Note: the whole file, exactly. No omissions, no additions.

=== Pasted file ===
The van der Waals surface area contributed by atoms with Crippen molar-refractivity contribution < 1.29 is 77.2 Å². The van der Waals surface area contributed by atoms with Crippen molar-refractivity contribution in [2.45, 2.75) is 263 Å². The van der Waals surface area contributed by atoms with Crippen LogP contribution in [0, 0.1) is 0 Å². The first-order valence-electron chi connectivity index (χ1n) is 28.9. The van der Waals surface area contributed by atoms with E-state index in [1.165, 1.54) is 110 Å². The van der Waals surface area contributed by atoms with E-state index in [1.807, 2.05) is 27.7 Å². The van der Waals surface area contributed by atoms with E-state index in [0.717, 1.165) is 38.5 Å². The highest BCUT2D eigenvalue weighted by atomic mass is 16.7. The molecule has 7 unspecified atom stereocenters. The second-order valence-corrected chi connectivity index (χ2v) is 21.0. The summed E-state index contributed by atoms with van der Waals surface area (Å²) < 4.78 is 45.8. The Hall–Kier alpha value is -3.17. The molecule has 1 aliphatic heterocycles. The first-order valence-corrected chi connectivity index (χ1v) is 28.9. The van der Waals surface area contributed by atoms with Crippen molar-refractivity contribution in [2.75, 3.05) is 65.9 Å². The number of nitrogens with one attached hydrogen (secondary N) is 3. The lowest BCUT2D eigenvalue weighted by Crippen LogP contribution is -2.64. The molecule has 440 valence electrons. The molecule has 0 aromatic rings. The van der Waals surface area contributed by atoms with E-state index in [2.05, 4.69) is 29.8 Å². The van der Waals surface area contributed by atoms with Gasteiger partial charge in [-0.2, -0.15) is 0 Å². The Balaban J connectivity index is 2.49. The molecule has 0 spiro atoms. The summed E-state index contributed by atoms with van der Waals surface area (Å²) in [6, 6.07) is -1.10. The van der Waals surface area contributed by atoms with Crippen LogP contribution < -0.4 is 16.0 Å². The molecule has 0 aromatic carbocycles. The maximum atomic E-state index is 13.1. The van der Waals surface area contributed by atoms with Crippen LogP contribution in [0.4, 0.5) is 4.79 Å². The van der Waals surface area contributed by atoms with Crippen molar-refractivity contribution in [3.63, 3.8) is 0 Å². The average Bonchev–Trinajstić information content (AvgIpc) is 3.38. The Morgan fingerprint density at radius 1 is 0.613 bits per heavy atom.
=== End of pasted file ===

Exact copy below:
The van der Waals surface area contributed by atoms with Crippen molar-refractivity contribution < 1.29 is 77.2 Å². The van der Waals surface area contributed by atoms with Crippen molar-refractivity contribution in [2.45, 2.75) is 263 Å². The van der Waals surface area contributed by atoms with Crippen LogP contribution in [0, 0.1) is 0 Å². The first-order valence-electron chi connectivity index (χ1n) is 28.9. The van der Waals surface area contributed by atoms with E-state index in [1.165, 1.54) is 110 Å². The van der Waals surface area contributed by atoms with E-state index in [1.807, 2.05) is 27.7 Å². The van der Waals surface area contributed by atoms with E-state index in [0.717, 1.165) is 38.5 Å². The highest BCUT2D eigenvalue weighted by atomic mass is 16.7. The molecule has 7 unspecified atom stereocenters. The second-order valence-corrected chi connectivity index (χ2v) is 21.0. The summed E-state index contributed by atoms with van der Waals surface area (Å²) < 4.78 is 45.8. The Hall–Kier alpha value is -3.17. The molecule has 1 aliphatic heterocycles. The first-order valence-corrected chi connectivity index (χ1v) is 28.9. The van der Waals surface area contributed by atoms with Crippen molar-refractivity contribution in [2.75, 3.05) is 65.9 Å². The number of nitrogens with one attached hydrogen (secondary N) is 3. The lowest BCUT2D eigenvalue weighted by Crippen LogP contribution is -2.64. The molecule has 440 valence electrons. The molecule has 0 aromatic rings. The van der Waals surface area contributed by atoms with E-state index in [2.05, 4.69) is 29.8 Å². The van der Waals surface area contributed by atoms with Gasteiger partial charge in [-0.2, -0.15) is 0 Å². The Balaban J connectivity index is 2.49. The molecule has 0 spiro atoms. The summed E-state index contributed by atoms with van der Waals surface area (Å²) in [6, 6.07) is -1.10. The van der Waals surface area contributed by atoms with Crippen LogP contribution < -0.4 is 16.0 Å². The molecule has 0 aromatic carbocycles. The maximum atomic E-state index is 13.1. The van der Waals surface area contributed by atoms with Crippen LogP contribution in [0.4, 0.5) is 4.79 Å². The van der Waals surface area contributed by atoms with Crippen molar-refractivity contribution in [3.63, 3.8) is 0 Å². The average Bonchev–Trinajstić information content (AvgIpc) is 3.38. The Morgan fingerprint density at radius 1 is 0.613 bits per heavy atom.